Fort Worth

Fort Worth Opens New COVID-19 Vaccine Site as Drive-Thru Location Closes

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A new COVID-19 vaccine clinic opened this week in Fort Worth, following the closure of a drive-thru site last week.

A new COVID-19 vaccine clinic opened this week in Fort Worth, following the closure of a drive-thru site last week.

The city opened the new site at the Bob Bolen Public Safety Complex at 505 W. Felix Street on Monday after shutting down operations at the Wilkerson-Greines Activity Center.

Consumer health specialist Jessica Rosado with Fort Worth Code Compliance said the new site will operate Monday through Friday.

“We have been here in the past, and it worked. Everybody knows this location,” Rosado said.

The drive-thru vaccine site at Wilkerson-Greines closed ahead of the winter season with the Bob Bolen location being indoors, she added.

On their second day of operations, Tuesday, the number of vaccinations surpassed Monday’s total of about 80 by 12 p.m. Rosado said it’s possible they will see an increase in demand due to news of the omicron variant.

“We are here. We are open for them. We have extended our hours until 6 p.m., so that could be an opportunity for parents to pick up their children. They can come here to this vaccination site,” she said.

The Centers for Disease Control and Prevention said Tuesday that it has drastically increased its ability to test virus samples for the omicron variant with the agency now sequencing about 1 out of every 7 PCR tests positive for COVID-19, NBC News reports. So far, the omicron variant has not been detected in the U.S.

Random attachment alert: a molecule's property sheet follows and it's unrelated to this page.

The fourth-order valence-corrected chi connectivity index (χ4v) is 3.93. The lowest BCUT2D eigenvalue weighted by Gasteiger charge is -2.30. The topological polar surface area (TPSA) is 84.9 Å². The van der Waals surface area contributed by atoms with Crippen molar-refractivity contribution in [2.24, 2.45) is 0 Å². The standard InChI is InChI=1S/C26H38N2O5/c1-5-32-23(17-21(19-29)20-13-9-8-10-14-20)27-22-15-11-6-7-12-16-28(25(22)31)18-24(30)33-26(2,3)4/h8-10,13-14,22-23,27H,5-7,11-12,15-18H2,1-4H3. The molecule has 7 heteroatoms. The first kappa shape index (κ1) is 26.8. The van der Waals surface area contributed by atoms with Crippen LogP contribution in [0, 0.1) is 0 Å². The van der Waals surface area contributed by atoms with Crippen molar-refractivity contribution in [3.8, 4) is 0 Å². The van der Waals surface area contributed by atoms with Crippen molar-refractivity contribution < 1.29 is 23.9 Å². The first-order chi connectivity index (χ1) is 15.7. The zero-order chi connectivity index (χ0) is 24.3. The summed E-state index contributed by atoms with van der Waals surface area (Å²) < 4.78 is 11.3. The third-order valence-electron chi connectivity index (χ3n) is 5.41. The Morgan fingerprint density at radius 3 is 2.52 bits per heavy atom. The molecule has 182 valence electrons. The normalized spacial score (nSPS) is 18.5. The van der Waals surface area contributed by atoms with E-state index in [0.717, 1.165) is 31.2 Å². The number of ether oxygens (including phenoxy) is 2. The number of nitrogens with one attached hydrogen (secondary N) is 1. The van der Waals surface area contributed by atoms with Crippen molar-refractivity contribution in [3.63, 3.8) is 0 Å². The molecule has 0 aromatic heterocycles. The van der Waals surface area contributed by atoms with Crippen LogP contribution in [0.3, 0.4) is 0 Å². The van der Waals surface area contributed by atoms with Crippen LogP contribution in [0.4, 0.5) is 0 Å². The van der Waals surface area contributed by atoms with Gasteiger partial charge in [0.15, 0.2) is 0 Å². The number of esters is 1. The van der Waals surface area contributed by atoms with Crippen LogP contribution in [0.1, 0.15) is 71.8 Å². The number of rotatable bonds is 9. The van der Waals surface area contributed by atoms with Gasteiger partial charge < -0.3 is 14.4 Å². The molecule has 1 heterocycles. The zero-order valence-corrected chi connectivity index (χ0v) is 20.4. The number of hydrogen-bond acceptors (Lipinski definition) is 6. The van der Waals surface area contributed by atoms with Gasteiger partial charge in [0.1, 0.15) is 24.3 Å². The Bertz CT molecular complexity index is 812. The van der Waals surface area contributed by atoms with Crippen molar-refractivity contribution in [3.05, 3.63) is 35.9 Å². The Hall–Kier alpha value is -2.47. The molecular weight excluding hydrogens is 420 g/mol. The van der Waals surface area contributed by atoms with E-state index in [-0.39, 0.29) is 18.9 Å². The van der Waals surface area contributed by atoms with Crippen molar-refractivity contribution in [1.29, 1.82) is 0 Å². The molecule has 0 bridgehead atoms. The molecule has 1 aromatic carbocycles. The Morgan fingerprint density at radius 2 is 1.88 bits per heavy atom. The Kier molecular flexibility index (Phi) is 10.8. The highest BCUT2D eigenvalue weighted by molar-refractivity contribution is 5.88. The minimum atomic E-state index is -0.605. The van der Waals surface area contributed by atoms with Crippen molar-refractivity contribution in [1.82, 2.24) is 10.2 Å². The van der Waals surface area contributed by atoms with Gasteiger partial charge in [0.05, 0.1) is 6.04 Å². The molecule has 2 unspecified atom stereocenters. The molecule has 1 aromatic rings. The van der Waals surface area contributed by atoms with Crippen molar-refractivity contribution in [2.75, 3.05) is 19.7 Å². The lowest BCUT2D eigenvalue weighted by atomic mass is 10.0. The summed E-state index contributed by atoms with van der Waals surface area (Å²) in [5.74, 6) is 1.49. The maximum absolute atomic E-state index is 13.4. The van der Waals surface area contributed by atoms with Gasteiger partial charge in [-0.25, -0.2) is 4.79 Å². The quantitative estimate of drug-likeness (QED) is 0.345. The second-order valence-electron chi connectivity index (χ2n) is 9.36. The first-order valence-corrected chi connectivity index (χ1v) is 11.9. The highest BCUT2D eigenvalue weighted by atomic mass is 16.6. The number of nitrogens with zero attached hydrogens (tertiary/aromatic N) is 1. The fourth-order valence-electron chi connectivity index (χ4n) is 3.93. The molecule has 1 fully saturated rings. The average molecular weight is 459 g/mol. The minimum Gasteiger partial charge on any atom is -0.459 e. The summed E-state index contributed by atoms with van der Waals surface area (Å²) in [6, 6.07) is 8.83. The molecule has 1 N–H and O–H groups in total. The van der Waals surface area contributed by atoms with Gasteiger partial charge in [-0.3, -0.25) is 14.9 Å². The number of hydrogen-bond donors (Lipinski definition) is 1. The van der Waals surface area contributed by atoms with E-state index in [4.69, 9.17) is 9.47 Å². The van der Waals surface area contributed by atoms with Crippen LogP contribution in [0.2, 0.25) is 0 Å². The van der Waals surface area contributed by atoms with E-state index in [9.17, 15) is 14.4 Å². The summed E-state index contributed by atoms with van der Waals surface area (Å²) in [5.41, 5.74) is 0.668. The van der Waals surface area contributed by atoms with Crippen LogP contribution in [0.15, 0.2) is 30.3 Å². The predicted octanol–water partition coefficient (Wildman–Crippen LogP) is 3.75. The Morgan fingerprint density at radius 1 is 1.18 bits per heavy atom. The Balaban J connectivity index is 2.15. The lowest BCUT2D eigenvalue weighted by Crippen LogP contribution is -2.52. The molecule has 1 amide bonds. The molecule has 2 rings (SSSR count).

Dr. Diana Cervantes, an assistant professor at the University of North Texas Health Science Center in Fort Worth, explained “variants” are genetic changes different from the original lineage of the virus.

“Viruses replicate. They make more of themselves and as they do that, there’s going to be little changes in the genetic material. If those are successful and it’s good for the virus, beneficial for the virus...then they’re just going to keep happening. That’s why we see a prominent variant like we have seen with delta,” Dr. Cervantes said.

“With omicron, it seems that there are some genetic sequences that may indicate that it can infect cells a little easier, but it’s really important to note that we really don’t know.”

Cervantes said what researchers do know, is that more variants will likely occur.

“Because these variants are going to continue to happen, it’s important that people just continue doing what they have been doing to protect themselves,” Cervantes said.

“The vaccine is always going to give you some level of protection and then always continue doing things we’ve been doing since the beginning of the pandemic. If you know you’re at high risk for getting severe disease, you definitely want to start layering those levels of protection. So, wearing a mask…making sure you’re trying to avoid close contact with people in cramped, confined spaces.”

Gary and Joyce McDaniel of Fort Worth received their COVID-19 vaccine boosters Tuesday at the Bob Bolen site. They planned to get their booster shots even before news of the omicron variant.

“We don’t get out that much. We’re retired, but we do go to Target and you go to different stores and all of that. You never know what you’re going to be exposed to,” Gary said.

Other people like Blanca Reyes of Fort Worth had also already planned to get their boosters.

“We’re going to have a breakfast on the fifth, December 5, a family breakfast,” Reyes said. “I was very hesitant about going. Now I will go.”

For more information on the new site, click here.